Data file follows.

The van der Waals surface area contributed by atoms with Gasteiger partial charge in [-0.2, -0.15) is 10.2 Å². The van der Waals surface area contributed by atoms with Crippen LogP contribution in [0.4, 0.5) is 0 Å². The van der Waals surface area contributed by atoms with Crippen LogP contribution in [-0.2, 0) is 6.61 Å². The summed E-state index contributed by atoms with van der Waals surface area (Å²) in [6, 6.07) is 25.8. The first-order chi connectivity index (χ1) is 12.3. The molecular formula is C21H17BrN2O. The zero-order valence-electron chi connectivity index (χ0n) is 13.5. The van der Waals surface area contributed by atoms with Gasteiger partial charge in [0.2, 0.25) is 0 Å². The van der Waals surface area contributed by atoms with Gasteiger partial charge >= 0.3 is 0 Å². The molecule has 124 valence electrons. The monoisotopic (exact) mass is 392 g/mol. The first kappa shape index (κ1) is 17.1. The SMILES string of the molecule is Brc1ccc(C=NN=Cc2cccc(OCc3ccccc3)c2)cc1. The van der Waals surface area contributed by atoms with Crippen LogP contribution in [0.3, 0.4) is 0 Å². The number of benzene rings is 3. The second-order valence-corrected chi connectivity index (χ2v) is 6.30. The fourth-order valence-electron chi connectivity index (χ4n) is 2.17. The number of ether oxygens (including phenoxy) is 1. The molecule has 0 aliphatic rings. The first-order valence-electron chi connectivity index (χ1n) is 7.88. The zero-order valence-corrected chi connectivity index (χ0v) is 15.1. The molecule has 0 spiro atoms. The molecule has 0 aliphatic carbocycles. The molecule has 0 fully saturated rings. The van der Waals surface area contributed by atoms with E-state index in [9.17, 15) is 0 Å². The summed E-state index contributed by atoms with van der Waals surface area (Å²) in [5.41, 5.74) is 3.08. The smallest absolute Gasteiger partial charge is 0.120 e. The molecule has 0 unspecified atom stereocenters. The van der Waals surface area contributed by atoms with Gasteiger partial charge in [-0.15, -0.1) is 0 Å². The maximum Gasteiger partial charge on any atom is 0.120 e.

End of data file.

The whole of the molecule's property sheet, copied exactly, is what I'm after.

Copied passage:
The van der Waals surface area contributed by atoms with Gasteiger partial charge in [-0.2, -0.15) is 10.2 Å². The van der Waals surface area contributed by atoms with Crippen LogP contribution in [0.4, 0.5) is 0 Å². The van der Waals surface area contributed by atoms with Crippen LogP contribution in [-0.2, 0) is 6.61 Å². The summed E-state index contributed by atoms with van der Waals surface area (Å²) in [6, 6.07) is 25.8. The first-order chi connectivity index (χ1) is 12.3. The molecular formula is C21H17BrN2O. The zero-order valence-electron chi connectivity index (χ0n) is 13.5. The van der Waals surface area contributed by atoms with Gasteiger partial charge in [0.2, 0.25) is 0 Å². The van der Waals surface area contributed by atoms with Gasteiger partial charge >= 0.3 is 0 Å². The molecule has 124 valence electrons. The monoisotopic (exact) mass is 392 g/mol. The first kappa shape index (κ1) is 17.1. The SMILES string of the molecule is Brc1ccc(C=NN=Cc2cccc(OCc3ccccc3)c2)cc1. The van der Waals surface area contributed by atoms with Crippen LogP contribution in [0.3, 0.4) is 0 Å². The number of benzene rings is 3. The second-order valence-corrected chi connectivity index (χ2v) is 6.30. The fourth-order valence-electron chi connectivity index (χ4n) is 2.17. The number of ether oxygens (including phenoxy) is 1. The molecule has 0 aliphatic rings. The first-order valence-electron chi connectivity index (χ1n) is 7.88. The zero-order valence-corrected chi connectivity index (χ0v) is 15.1. The molecule has 0 spiro atoms. The molecule has 0 aliphatic carbocycles. The molecule has 0 fully saturated rings. The van der Waals surface area contributed by atoms with E-state index in [9.17, 15) is 0 Å². The summed E-state index contributed by atoms with van der Waals surface area (Å²) in [5.41, 5.74) is 3.08. The smallest absolute Gasteiger partial charge is 0.120 e. The molecule has 0 unspecified atom stereocenters. The van der Waals surface area contributed by atoms with Gasteiger partial charge in [-0.15, -0.1) is 0 Å². The maximum Gasteiger partial charge on any atom is 0.120 e.